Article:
While the web browser space isn't typically the most exciting area, there is a quite a bit of hype around Amazon's entrance into the market. The Internet retailer introduced Amazon Silk in conjunction with its announcement of Kindle Fire, it's first tablet device.
The most unique aspect of Silk is the fact that it splits functionality between the mobile device and the cloud. Although others have done this in the past, Amazon hopes to take it to a new level.
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Al Hilwa, an analyst with IDC, spoke with WebProNews and told us that he actually wasn't surprised that Amazon made this move. As he explained to us, Amazon is a leader in backend cloud services as well as cloud support capacity. The move was actually natural since Amazon also has a content-based motive with Kindle Fire.
"It wasn't really a completely new idea, but it made perfect sense for what Amazon is doing," he said.
Opera is the browser that is most recognized for the split browser, but according to Hilwa, its approach is different from Amazon's. He said that Opera wants to make its browser available on every network and every device, while Amazon does not. Amazon is more concerned with making its devices extremely optimized and responsive as well as potentially allowing the browser to support its advertising backend.
Although Silk will not be released until next month, Hilwa believes that the technology behind Silk creates a lot of opportunities for Amazon. For instance, Amazon may decide to put it on very inexpensive devices that do not have a lot of processing. This would then allow it to put 3G or 4G on the devices, which is a move that Hilwa thinks would be "synergetic" for tablet makers.
"A browser architecture like this makes is possible to have real economical network consumption patterns that either Amazon pays for or the user pays for," he said.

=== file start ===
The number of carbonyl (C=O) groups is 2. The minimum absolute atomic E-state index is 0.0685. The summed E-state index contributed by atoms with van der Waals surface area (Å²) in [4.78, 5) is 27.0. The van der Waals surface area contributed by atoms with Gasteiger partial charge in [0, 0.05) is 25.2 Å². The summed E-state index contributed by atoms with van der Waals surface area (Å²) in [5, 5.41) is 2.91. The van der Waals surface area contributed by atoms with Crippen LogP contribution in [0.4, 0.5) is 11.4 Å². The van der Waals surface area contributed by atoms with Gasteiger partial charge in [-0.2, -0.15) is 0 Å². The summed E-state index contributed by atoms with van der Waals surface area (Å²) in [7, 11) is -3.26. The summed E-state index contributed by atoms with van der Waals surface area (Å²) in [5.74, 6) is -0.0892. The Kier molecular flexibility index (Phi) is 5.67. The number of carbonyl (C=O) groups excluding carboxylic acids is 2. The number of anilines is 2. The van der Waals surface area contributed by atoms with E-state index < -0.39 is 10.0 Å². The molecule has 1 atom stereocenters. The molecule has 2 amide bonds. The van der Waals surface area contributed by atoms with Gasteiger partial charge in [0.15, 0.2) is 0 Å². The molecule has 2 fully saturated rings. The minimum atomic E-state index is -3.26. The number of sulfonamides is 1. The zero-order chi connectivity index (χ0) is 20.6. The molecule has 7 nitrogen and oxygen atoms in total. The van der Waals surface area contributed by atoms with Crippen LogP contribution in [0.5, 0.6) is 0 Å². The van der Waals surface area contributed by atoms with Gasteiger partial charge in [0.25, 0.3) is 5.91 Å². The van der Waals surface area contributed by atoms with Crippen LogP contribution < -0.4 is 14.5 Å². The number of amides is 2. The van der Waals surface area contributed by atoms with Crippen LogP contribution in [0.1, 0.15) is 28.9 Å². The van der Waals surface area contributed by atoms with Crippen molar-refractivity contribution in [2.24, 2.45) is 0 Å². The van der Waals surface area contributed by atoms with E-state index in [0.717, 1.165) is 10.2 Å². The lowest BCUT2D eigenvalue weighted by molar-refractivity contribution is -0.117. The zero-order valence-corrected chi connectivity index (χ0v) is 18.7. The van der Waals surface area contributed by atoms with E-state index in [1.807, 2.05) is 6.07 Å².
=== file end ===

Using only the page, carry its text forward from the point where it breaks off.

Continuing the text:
In spite of the excitement surrounding Silk, there are also some concerns. The browser leverages Amazon's Elastic Computer Cloud (EC2) in order to allow for speedy information retrieval. However, to deliver this speed, Silk tracks the traffic patterns of individuals' behavior.
"This kind of browser puts it in charge of a lot of information from browser users, and therein lies one of the issues with this kind of technology, which is that Amazon simply has a lot of information that you might otherwise keep cached on your desktop machine and not aggregated in any one place," said Hilwa.
"Whenever one particular location/place/vendor aggregates too much information about people, particularly about you, me... a single individual, then there's a danger that the information will get abused somehow. [There's] something spooky about these vendors knowing too much about you and targeting you very, very specifically with the amazingly targeted advertising that's based on a search you may have done... that's a little difficult for people to swallow," he pointed out.
Silk has an "off-cloud" mode that users can use that will prevent Amazon from aggregating information, but it's unclear, at this point what the default settings will be. Hilwa told us that, while these are concerns, there are certain capabilities that could not be possible without such a browser.
Overall, he said that Silk has the potential to be very successful but that it was hard to speculate before it is actually released.
"This is great synergy for what they're doing," he said. "It makes a lot of sense for them. Of course, we'll have to wait and see if this technology actually works in terms of when it's demoed [and] when it's actually available on devices."
He also told us he could see other browsers makers including Google and Microsoft adopting this type of technology in the future.
"This coupling of backend clouds with frontend devices - we're going to see more and more of that and more and more optimizations across it," said Hilwa. "The browser is going to be the crucial link that helps that happen."
Do the cool features of Silk outweigh the privacy concerns or vice versa?